Wainscot paneling adds a decorative element to a house. Some homeowners simply use it to add interest to plain walls, while others strategically use it to prevent scuffs and marks left behind by kids. Wainscot is durable and requires little maintenance. It is a great product to use in many areas of the home, and you can incorporate it into any decor.
Since there are several styles to select from, the correct one to use will be dependent on your home’s age, and style. Additionally, you will need to examine where you will be using it, and the desired effect. Since wainscoting comes in various materials, make sure that you buy the right one for the job. Otherwise, you may be disappointed because not all materials are equal.
This decorative wood panel is used along the lower wall to protect it from damage. The height tends to be between 26-42 inches. A chair rail reaches the top of the wainscoting with the baseboard found at the bottom. The middle is raised panels, vertical v-joint tongue and groove, flat panels, or beadboard tongue and groove.
This type of wainscoting was prevalent in 18th-century England where it consisted of quarter-sawn oak. Homeowners finished the look with oil turpentine for a protective coating. This material is commonly painted a solid color, but some homeowners incorporate a stained look instead.
In that era, this paneling aided in insulation and provided a durable surface as opposed to painted sheetrock. Now, it is used for decoration to provide visual appeal or for practical purposes. Traditional wainscoting is for older, formal rooms. It is also called raised panel wainscoting since craftsmen must bevel the edges of each wainscot panel before adding wood trim.
Decorative Wall Panels
Wall paneling is a generalized term covering the designs and options to get the look of a wainscot with decorative wall paneling instead of having to use traditional wainscoting. This type of wall panel provides a more modern look. Decorative wall paneling allows homeowners to incorporate the look using various heights up a wall. It can also reach up to the ceiling in contemporary homes.
Flat-Panel Wainscoting (Shaker Panel/Board and Batten)
This paneling consists of thin plywood boards or MDF attached to the wall. You can decorate the boards with narrow wood strips over flat panels to generate a square/vertical framing or by using molding strips.
A beadboard panel uses a long wood sheet of paneling accompanied by vertical grooves. It is a classic look that uses applied wood strips/trip to beadboard to generate panels.
What is the Perfect Height for Wainscoting?
While there is no exact measurement for the perfect height, there are several things to consider when determining height.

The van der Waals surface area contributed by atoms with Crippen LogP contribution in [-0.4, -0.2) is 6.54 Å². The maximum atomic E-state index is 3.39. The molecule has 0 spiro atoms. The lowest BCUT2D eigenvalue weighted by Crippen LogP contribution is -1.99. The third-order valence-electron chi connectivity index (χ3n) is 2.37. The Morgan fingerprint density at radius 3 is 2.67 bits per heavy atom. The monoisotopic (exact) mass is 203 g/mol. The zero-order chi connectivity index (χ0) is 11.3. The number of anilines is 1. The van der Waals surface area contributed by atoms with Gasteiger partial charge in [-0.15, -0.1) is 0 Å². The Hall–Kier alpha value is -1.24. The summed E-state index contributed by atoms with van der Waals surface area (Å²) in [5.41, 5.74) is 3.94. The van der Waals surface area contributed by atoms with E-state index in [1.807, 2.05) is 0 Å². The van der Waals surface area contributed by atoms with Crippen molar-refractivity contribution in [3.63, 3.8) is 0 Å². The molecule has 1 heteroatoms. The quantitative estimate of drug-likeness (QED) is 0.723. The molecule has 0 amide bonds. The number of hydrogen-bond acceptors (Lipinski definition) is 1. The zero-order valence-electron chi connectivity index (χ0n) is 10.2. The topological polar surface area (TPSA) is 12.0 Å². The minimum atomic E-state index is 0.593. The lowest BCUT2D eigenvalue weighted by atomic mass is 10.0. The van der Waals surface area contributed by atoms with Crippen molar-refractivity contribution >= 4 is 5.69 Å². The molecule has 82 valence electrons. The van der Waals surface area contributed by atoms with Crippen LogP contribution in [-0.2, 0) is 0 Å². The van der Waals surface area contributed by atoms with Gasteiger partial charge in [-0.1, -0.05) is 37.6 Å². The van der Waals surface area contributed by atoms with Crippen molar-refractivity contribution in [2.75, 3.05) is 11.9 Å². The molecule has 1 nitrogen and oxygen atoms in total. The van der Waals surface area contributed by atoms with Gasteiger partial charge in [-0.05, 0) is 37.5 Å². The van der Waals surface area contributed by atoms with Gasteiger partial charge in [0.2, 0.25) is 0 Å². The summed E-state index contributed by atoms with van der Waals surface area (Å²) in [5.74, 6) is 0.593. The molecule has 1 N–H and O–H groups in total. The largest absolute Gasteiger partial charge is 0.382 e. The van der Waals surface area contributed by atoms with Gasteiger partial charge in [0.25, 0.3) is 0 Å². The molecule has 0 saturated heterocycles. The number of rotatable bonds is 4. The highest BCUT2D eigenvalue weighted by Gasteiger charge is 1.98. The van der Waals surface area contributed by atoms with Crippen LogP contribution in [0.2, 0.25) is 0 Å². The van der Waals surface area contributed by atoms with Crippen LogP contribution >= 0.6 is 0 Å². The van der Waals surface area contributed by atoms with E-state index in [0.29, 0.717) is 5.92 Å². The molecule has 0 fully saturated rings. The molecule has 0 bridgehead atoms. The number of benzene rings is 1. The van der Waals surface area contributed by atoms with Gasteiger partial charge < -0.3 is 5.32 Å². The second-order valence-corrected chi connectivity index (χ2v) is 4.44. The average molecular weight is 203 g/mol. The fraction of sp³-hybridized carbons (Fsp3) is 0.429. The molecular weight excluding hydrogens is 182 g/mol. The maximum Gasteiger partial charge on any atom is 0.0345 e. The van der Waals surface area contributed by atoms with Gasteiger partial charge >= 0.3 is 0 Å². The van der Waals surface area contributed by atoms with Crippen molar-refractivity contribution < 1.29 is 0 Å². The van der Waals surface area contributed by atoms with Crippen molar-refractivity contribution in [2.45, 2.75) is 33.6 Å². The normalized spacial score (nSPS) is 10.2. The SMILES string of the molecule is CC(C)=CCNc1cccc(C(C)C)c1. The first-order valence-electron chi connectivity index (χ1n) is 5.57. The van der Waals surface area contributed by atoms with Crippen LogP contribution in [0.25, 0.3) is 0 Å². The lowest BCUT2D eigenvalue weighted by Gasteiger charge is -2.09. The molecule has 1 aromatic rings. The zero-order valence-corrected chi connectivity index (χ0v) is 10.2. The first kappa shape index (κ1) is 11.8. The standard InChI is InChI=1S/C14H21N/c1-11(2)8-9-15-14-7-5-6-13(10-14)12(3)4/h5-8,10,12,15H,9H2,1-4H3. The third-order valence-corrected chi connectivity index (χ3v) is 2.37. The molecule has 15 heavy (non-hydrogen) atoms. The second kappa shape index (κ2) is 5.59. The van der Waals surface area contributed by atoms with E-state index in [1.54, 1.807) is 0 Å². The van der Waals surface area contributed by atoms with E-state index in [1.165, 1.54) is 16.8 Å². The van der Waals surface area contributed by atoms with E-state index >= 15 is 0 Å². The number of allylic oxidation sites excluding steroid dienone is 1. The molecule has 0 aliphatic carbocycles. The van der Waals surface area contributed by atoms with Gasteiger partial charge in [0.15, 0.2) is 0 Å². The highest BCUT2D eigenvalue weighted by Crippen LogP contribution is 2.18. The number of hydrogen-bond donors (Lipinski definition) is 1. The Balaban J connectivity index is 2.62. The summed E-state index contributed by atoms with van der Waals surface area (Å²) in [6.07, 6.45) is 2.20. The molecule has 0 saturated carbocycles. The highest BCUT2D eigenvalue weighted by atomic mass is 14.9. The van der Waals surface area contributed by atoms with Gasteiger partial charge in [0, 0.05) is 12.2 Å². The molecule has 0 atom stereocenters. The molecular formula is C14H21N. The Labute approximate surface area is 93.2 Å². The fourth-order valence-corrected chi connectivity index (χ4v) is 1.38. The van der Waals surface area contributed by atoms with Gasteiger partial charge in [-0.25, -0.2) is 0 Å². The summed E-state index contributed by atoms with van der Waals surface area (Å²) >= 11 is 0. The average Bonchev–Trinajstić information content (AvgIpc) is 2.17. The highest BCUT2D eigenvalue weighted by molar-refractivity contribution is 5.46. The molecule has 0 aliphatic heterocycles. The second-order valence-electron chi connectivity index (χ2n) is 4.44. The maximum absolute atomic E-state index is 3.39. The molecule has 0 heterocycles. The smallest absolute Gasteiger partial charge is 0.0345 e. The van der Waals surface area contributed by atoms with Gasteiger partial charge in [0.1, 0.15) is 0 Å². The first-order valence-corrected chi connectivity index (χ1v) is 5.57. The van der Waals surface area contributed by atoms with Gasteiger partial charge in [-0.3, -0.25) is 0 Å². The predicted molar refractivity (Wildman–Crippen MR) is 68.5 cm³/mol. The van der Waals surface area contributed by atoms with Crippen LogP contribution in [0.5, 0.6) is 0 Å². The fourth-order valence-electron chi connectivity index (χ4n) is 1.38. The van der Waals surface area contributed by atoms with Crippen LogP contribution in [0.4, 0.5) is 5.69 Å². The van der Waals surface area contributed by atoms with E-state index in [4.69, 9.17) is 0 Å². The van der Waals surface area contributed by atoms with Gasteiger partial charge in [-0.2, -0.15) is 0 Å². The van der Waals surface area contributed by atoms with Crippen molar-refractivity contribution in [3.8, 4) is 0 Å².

- Think of what furniture and additional items are in the room. If there is a mirror or certain painting on the wall, you may want to ensure that it fits into the space without being overwhelming.
- Consider the windowsill height. In older homes, wainscoting was a similar height to the window will. However, this becomes challenging with windows containing different heights or if they are lower in the room. For a lower window, wainscoting doesn’t make sense.
- Examine the room height. Will your wainscoting be in proper proportion? One-third of your room’s height works excellently for lower wainscoting. For taller looks, it will take up two-thirds of the height of the room. The trick is to keep things in proportion.
Does it Add Value to the Home?
While it does enhance the appearance of your home, it won’t increase the value. Appraisers won’t add additional money because you used wainscoting. Yet it is an inexpensive way to increase the salability of your home because of the visual appeal. It will appeal most to buyers who appreciate small details.
Maximizing Salability Using Wainscoting
Not every buyer loves this look, but it doesn’t mean that you shouldn't use it. Here are some ways you can strategically use wainscoting in the home.
- Limit its Placement. While it is a beautiful architectural detail, it will lose its appeal if overdone. Limit usage to a few places where it provides dramatic appeal in key areas like dining rooms, foyers, offices, and kitchens. Avoid doing wall to wall in a bedroom or living room as it makes the room appear too formal. Although, you can use it as an accent wall.
- Don’t Attempt a DIY Project Unless You Are an Expert. Just because you can do it doesn’t mean you should. If you can’t pass it off as a professional install, you might want to consider hiring someone. By doing it yourself, you may hurt the home’s value. If you are off by even a few centimeters, the paneling will look crooked, and the room will appear wonky.
- Make Sure the Look, Color, and Style Fit with the Home. When designing the appearance of wainscoting, it is easy to overlook how it incorporates the rest of the home. It isn’t easy to change out, so you need to consider the impact of the design.
Wainscoting can provide exceptional detail to a home by generating a big impact with minimal construction. Even though it does not increase the value of a home, it may appeal to buyers who appreciate the detail in a home. Some love the classic look of wainscoting or appreciate the more modern look offered by some designs.
When incorporating wainscot paneling into the home, consider the appearance of the room and how it integrates with the rest of the house. It needs to flow with the rest of the house while making the room stand out.
Use this feature strategically in your home design. There are areas where it is best used and areas to avoid. Wainscoting makes a great accent wall in bedrooms, but you shouldn't use it throughout the whole room. That said, it is great for the bathroom, kitchen, hallway, and formal dining room.